“There’s no doubt it will take unprecedented effort and scale to transform Canada’s electricity systems. The high electrification pathway would require an 18-fold increase over today’s renewable electricity capacity, deploying an unprecedented amount of new wind, solar and energy storage projects every year from now to 2050. Although the scale seems daunting, countries such as Germany are demonstrating that this pace and scale is possible.”
Wait a minute. Did you just hold up Germany as an example? The real one or some digital version where redstone can be turned into electrical circuits and logic gates or possibly illogic ones? This notion of casually expanding the grid 18-fold, as people plug in all those combustible electric vehicles and the new 120-volt heat pumps Canary Media is so excited about is not very real-world.
Unlike that episode in Colorado where an energy firm used smart thermometers to turn off customers’ AC because it was too hot for the grid while California told drivers thanks for buying EVs because we are banning gasoline cars, now for goodness sake don’t charge the blasted things? And while we’re at it, we might notice California’s alarming problem with disposing of clapped-out solar panels, which turn out not just to require nasty extraction processes before they are born and have a huge footprint while they are alive, but to have a huge and nasty footprint after they die. And not generate enough power for existing demand let alone the Brave New Economy to come.
So if you’re with us this far you can also amuse yourself by writing the IRPP-Suzuki authors’ opinion of nuclear power for them. Right. “The modelling also showed that small modular nuclear reactors (SMRs) are neither necessary nor cost-effective, making them a poor candidate for continued government subsidies. Likewise, we presented pathways with no need for continued fossil fuel generation with carbon capture and storage (CCS) – an expensive technology with a global track record of burning through public funds while allowing fossil fuel use to expand and while capturing a smaller proportion of the smokestack carbon than promised.”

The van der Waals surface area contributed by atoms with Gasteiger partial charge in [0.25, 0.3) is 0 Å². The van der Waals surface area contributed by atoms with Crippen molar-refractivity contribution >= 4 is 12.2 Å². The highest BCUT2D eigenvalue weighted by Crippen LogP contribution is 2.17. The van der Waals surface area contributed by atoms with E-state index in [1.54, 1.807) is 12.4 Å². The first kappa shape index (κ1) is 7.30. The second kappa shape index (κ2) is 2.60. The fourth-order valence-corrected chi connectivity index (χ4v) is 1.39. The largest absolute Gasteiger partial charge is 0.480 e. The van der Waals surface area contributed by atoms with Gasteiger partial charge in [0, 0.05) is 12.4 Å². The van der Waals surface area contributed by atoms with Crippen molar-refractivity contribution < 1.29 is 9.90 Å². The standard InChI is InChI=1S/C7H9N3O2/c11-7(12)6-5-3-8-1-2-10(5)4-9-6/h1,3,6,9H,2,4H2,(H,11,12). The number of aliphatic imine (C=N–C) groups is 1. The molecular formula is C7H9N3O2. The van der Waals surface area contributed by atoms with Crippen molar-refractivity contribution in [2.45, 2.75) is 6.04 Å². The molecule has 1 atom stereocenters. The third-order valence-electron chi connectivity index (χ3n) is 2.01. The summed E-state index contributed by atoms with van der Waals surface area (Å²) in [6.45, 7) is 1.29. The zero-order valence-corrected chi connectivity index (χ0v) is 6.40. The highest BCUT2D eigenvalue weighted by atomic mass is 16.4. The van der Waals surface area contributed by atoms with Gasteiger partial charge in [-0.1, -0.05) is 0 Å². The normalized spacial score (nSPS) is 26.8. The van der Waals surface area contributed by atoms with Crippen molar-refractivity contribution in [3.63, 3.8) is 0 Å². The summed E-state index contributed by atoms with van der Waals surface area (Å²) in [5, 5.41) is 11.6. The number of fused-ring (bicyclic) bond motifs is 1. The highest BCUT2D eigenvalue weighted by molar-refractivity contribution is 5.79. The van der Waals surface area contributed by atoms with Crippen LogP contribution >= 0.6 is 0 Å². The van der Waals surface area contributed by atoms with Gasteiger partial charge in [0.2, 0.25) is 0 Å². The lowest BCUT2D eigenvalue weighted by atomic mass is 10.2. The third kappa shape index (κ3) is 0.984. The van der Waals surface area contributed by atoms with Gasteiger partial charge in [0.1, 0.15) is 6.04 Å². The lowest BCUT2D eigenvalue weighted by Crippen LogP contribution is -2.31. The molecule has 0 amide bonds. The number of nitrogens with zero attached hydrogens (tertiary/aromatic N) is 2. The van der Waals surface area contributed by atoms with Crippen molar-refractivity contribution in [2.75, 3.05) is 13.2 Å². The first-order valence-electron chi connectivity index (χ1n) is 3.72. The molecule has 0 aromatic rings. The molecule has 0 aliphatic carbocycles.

On that basis, instead of subsidizing failed alternatives, “We believe that Canada should terminate the significant subsidies and supports it is giving to fossil fuel companies and redirect this support to renewable electricity, energy efficiency and energy affordability programming.” And guess what? Jobs for the kids into the bargain. “The transition to clean electricity would come with new employment for people living in Canada. Building tomorrow’s grid will support more than 75,000 full-time jobs each year in construction, operation and maintenance of wind, solar and transmission facilities alone.”
Are we done yet? No, of course not. We also have to fix history. “Regardless of the path chosen, all energy projects in Canada take place on unceded Indigenous territories or treaty land. Decolonizing power structures with benefits to Indigenous communities is imperative.” And of course you also know how to get that done. “Upholding Indigenous rights and title, ensuring ownership opportunities and decision-making and direct support for Indigenous communities are all essential in how this transition takes place.” Man. This game is easy.
Even these authors admit that the computers are wrong while right. But always in one direction: “decarbonization costs have fallen faster than modellers anticipated.”
Perhaps you think we have wasted a bit too much criticism on unresisting imbecility. But as we keep insisting, the people pushing climate alarmism and its related solutions are not pulling a fast one, deliberately lying, engaging in a hoax or anything of the sort. They really believe what they say.
It’s important to grasp that the sort of fantasies in this paper actually do motivate a great number of important powerful people including Canada’s Prime Minister. They’re not faking it or pulling some kind of prank or hoax. Unless the public prevents it, they will try to implement this vision. And it really will go as badly as you fear.